Time Out! (A letter to church members everywhere)

I’m weary. I know some of you are, too. I’m weary from having conversations about the inadequacies of church. I’m tired from going into churches that say they have it all together, while I look at the congregation that so very clearly doesn’t. I’m exhausted from watching the backbiting and slandering. It’s frustrating, and agitating. It’s wrong.

This may just be the mom in me, but I want to call a time out. I know we all have differences of opinion. And those differences matter. (They really do matter!) But I think as culture moved so quickly around us, we all tried to keep up with the demands of reaching out to “the lost,” and we, ourselves, got lost.

We all went and did our own thing. The old kept their old ways. The new developed their new ways. The cool made their cool church. And the super spiritual sometimes made a not-so-cool church.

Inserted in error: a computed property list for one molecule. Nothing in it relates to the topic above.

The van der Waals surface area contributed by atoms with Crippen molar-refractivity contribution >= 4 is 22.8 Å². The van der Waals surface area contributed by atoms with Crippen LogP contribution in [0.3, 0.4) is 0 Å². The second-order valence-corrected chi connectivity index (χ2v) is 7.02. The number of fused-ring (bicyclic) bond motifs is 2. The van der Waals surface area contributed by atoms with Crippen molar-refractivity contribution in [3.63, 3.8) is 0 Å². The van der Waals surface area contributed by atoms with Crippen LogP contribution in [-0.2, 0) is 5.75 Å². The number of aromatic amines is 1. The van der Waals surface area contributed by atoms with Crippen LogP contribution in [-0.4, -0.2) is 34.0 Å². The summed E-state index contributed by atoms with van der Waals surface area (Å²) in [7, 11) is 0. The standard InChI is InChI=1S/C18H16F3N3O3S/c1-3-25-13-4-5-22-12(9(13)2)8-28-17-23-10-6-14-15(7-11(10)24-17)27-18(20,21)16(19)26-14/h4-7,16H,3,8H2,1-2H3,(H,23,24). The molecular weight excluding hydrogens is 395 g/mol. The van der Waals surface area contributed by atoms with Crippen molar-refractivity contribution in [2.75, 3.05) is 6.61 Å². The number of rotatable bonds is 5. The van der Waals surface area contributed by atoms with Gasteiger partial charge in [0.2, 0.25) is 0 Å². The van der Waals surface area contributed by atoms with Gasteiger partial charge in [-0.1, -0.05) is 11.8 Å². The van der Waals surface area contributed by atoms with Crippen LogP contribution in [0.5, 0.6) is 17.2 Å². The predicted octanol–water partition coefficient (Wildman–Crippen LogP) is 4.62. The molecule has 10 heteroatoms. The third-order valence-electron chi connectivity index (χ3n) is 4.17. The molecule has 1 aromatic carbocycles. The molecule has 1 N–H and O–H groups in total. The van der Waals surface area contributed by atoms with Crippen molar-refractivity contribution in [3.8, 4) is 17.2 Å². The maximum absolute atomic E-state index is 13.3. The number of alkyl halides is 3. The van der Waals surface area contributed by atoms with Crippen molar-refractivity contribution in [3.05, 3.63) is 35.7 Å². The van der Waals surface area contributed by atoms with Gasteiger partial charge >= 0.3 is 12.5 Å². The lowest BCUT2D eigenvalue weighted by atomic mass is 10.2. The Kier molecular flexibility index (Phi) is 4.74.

In each instance, we made it hard for the church to be the church: A place where people of all different backgrounds could come together to love and care, pray and encourage each other. A place where we could put aside our differences and worship God. A place where we could come and let Him speak, heal, restore, rejuvenate our weary souls as a body of believers. And then, because of that, then engage with one another — listen to each other — hear each other’s voices. When we hear each other, we become better equipped to be patient and understanding, reasonable and merciful with others outside of church. It makes us better at being who we’re meant to be.

I don’t care if you’re a house church or a mega church. If you don’t have this going on, you’re not doing church.


One thought on “Time Out! (A letter to church members everywhere)

  1. 1 Corintheans 1:10 “I appeal to you, brothers, by the name of our Lord Jesus Christ, that all of you agree, and that there be no divisions among you, but that you be united in the same mind and the same judgment.”

    Perhaps Christianity needs a mom. Divisions seems to be human. And I’ve personally not found a single church that doesn’t suffer the ‘forgetfulness’ you (and Paul) appeal to.

    I’m going to agree,it’s been a couple of thousand years… time for a time-out.

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